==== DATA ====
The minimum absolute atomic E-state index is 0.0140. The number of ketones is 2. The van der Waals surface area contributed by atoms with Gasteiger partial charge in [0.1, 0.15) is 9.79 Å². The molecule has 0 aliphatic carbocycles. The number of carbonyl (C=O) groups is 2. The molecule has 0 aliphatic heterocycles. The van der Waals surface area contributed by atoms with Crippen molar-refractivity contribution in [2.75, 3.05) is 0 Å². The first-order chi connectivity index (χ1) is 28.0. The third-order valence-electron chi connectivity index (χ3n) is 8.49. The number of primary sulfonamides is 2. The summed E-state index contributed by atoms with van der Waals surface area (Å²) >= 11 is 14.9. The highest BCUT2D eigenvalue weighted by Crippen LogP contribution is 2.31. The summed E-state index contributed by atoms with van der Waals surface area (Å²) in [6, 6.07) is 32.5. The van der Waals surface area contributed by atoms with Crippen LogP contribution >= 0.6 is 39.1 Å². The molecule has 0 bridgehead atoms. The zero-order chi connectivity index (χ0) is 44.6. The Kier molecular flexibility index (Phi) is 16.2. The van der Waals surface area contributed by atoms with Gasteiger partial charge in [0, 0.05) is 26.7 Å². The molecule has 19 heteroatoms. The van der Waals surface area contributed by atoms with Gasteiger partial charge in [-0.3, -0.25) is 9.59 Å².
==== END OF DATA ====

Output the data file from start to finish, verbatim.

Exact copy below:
The minimum absolute atomic E-state index is 0.0140. The number of ketones is 2. The van der Waals surface area contributed by atoms with Gasteiger partial charge in [0.1, 0.15) is 9.79 Å². The molecule has 0 aliphatic carbocycles. The number of carbonyl (C=O) groups is 2. The molecule has 0 aliphatic heterocycles. The van der Waals surface area contributed by atoms with Crippen molar-refractivity contribution in [2.75, 3.05) is 0 Å². The first-order chi connectivity index (χ1) is 28.0. The third-order valence-electron chi connectivity index (χ3n) is 8.49. The number of primary sulfonamides is 2. The summed E-state index contributed by atoms with van der Waals surface area (Å²) >= 11 is 14.9. The highest BCUT2D eigenvalue weighted by Crippen LogP contribution is 2.31. The summed E-state index contributed by atoms with van der Waals surface area (Å²) in [6, 6.07) is 32.5. The van der Waals surface area contributed by atoms with Crippen LogP contribution >= 0.6 is 39.1 Å². The molecule has 0 bridgehead atoms. The zero-order chi connectivity index (χ0) is 44.6. The Kier molecular flexibility index (Phi) is 16.2. The van der Waals surface area contributed by atoms with Gasteiger partial charge in [0, 0.05) is 26.7 Å². The molecule has 19 heteroatoms. The van der Waals surface area contributed by atoms with Gasteiger partial charge in [-0.3, -0.25) is 9.59 Å².